Over the years, there has been significant controversy on whether globalization should be viewed as an advantage to the Caribbean, or perceived with aggression, as it has the ability to increase inequality amongst nations. It has had a significant impact on the countries’ economies throughout the years, and it continues to because of the rapid pace of technological advancements in today’s world.
Evidence demonstrates that the economic growth has been declining in the Caribbean over the past 10 years by 2% annually, leaving some countries with negative growth (Hassan, 2007). For instance, Trinidad and Tobago, like any other developing nation, has not gained the maximum benefit of globalization but instead, has been experiencing …show more content…
The first benefit of globalization is trade liberalization. According to Stimpson & Singh (2008), “Trade Liberalization is the process of achieving freer international trade with fewer and fewer restrictions” (p. 70). It can result in additional access to capital flows, technology plus human capital, cheaper imports and greater export markets (International Monetary Fund, 2002). Providing a virtual market for oversea firms allows consumers to have a wider assortment available to them at a cheaper cost due to heightened competition (see Disadvantages).
Furthermore, manufacturers of Trinidad and Tobago that also have the advantage of free trade are exposed to a more extensive export market. This allows them to conduct sales in a variety of other countries, causing them to enhance proficiency since they are competing with global rivals. In response, this can provoke growth and development whilst reaping the rewards of economies of scale.
Additionally, CARICOM Single Market Economy (CSME) was established in 1989 to liberalize trade among its members including Trinidad and Tobago (Stimpson & Singh, 2008). However, exchange rate control policies have been implemented to limit free trade out of the Caribbean …show more content…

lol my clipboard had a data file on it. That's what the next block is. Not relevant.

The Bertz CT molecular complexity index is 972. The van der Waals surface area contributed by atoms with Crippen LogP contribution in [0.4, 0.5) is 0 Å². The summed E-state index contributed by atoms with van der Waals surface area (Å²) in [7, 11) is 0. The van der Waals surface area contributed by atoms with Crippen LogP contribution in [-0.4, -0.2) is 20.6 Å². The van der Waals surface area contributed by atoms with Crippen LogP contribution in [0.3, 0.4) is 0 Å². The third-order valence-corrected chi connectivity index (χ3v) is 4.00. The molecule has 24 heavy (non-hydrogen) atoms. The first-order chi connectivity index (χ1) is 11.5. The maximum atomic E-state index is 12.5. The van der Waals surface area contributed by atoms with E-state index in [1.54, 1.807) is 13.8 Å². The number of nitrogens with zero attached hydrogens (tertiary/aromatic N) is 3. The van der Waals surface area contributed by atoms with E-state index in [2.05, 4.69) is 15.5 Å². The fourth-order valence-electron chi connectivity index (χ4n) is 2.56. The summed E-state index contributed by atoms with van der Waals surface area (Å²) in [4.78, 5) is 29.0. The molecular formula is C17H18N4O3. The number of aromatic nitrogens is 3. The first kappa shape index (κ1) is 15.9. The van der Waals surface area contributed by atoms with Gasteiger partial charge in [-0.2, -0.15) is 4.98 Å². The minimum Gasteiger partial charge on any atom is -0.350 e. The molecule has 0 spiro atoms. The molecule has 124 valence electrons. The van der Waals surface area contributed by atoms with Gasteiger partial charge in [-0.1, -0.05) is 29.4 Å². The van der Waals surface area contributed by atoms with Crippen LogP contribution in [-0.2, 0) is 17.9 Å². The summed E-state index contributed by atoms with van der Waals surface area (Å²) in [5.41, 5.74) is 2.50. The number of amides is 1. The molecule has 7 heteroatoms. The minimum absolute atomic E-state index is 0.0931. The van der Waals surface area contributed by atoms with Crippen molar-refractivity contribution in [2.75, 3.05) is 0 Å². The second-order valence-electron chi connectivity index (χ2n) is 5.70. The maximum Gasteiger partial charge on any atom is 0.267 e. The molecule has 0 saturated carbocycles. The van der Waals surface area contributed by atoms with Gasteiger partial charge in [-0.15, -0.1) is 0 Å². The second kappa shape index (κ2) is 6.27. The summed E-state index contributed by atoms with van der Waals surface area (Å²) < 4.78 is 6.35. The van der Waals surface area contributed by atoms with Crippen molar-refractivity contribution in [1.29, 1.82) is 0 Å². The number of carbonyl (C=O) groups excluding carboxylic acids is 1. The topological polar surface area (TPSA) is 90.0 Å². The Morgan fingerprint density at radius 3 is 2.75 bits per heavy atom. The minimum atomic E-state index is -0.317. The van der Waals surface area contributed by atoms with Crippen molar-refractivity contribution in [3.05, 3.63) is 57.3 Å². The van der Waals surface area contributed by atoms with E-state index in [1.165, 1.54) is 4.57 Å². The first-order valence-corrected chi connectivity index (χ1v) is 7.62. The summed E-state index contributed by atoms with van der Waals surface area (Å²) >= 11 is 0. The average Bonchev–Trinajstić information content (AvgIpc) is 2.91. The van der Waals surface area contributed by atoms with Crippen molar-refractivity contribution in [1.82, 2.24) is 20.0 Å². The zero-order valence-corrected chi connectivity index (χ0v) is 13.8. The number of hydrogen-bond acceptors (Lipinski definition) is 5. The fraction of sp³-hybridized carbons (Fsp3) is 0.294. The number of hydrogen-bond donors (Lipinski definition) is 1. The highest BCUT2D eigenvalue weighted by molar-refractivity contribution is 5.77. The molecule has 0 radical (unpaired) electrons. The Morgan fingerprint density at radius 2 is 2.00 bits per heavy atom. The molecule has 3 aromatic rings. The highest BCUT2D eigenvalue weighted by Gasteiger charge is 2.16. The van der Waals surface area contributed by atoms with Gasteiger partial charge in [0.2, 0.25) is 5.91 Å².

Loss of Output
Another threat is the decline in productivity and again, labour from the local businesses that cannot compete effectively with imported goods. Case in point, there has been a decrease in the local milk production of Trinidad and Tobago (one of CARICOM’s largest dairy producers) by 25% from the year 2000-2010, with one of the contributing factors being globalization (Agritrade, 2012).
Additionally, decline in imports are possible if there are conflicts between Trinidad and Tobago and other states that may disrupt the flow of globalization. For example, it was alleged a disagreement concerning the importation of oil occurred between Grenada and Trinidad and Tobago. However, Grenada subsequently declared that it was a false allegation (Caribbean Journal, 2012). If in fact this was the case, Trinidad and Tobago would have lost their investment.
3. Increased Competition
As discussed formerly, globalization requires every nation to participate in a worldwide competition, hence putting underdeveloped ones like Trinidad and Tobago, behind those that are actually developed. These companies then struggle to compete globally due to increased rivalry. ‘Infant Industries’ in particular, may find it impossible to survive the fight against existing importers, which will hinder their domestic growth (Stimpson & Singh,